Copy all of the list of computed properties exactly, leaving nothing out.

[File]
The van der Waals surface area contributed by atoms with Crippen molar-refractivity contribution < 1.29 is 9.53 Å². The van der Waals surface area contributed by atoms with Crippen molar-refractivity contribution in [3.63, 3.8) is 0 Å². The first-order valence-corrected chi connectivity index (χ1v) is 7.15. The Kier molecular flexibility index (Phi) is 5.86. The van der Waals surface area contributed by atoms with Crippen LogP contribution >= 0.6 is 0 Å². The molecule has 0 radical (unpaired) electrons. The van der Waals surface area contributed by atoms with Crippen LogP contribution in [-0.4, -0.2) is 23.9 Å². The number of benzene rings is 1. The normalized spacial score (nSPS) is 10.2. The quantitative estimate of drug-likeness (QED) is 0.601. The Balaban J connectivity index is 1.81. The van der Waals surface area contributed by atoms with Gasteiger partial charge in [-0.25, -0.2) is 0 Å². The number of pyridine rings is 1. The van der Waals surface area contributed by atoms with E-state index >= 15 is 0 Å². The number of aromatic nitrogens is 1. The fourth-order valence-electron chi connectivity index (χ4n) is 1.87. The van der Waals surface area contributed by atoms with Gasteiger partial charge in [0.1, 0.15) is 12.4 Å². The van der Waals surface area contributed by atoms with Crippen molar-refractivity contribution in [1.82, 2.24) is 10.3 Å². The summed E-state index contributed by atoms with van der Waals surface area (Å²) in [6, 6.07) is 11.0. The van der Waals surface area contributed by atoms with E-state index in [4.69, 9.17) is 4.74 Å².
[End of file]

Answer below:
The van der Waals surface area contributed by atoms with Crippen molar-refractivity contribution < 1.29 is 9.53 Å². The van der Waals surface area contributed by atoms with Crippen molar-refractivity contribution in [3.63, 3.8) is 0 Å². The first-order valence-corrected chi connectivity index (χ1v) is 7.15. The Kier molecular flexibility index (Phi) is 5.86. The van der Waals surface area contributed by atoms with Crippen LogP contribution >= 0.6 is 0 Å². The molecule has 0 radical (unpaired) electrons. The van der Waals surface area contributed by atoms with Crippen LogP contribution in [-0.4, -0.2) is 23.9 Å². The number of benzene rings is 1. The normalized spacial score (nSPS) is 10.2. The quantitative estimate of drug-likeness (QED) is 0.601. The Balaban J connectivity index is 1.81. The van der Waals surface area contributed by atoms with Gasteiger partial charge in [-0.25, -0.2) is 0 Å². The number of pyridine rings is 1. The van der Waals surface area contributed by atoms with E-state index >= 15 is 0 Å². The number of aromatic nitrogens is 1. The fourth-order valence-electron chi connectivity index (χ4n) is 1.87. The van der Waals surface area contributed by atoms with Gasteiger partial charge in [0.1, 0.15) is 12.4 Å². The van der Waals surface area contributed by atoms with Crippen molar-refractivity contribution in [1.82, 2.24) is 10.3 Å². The summed E-state index contributed by atoms with van der Waals surface area (Å²) in [6, 6.07) is 11.0. The van der Waals surface area contributed by atoms with E-state index in [4.69, 9.17) is 4.74 Å².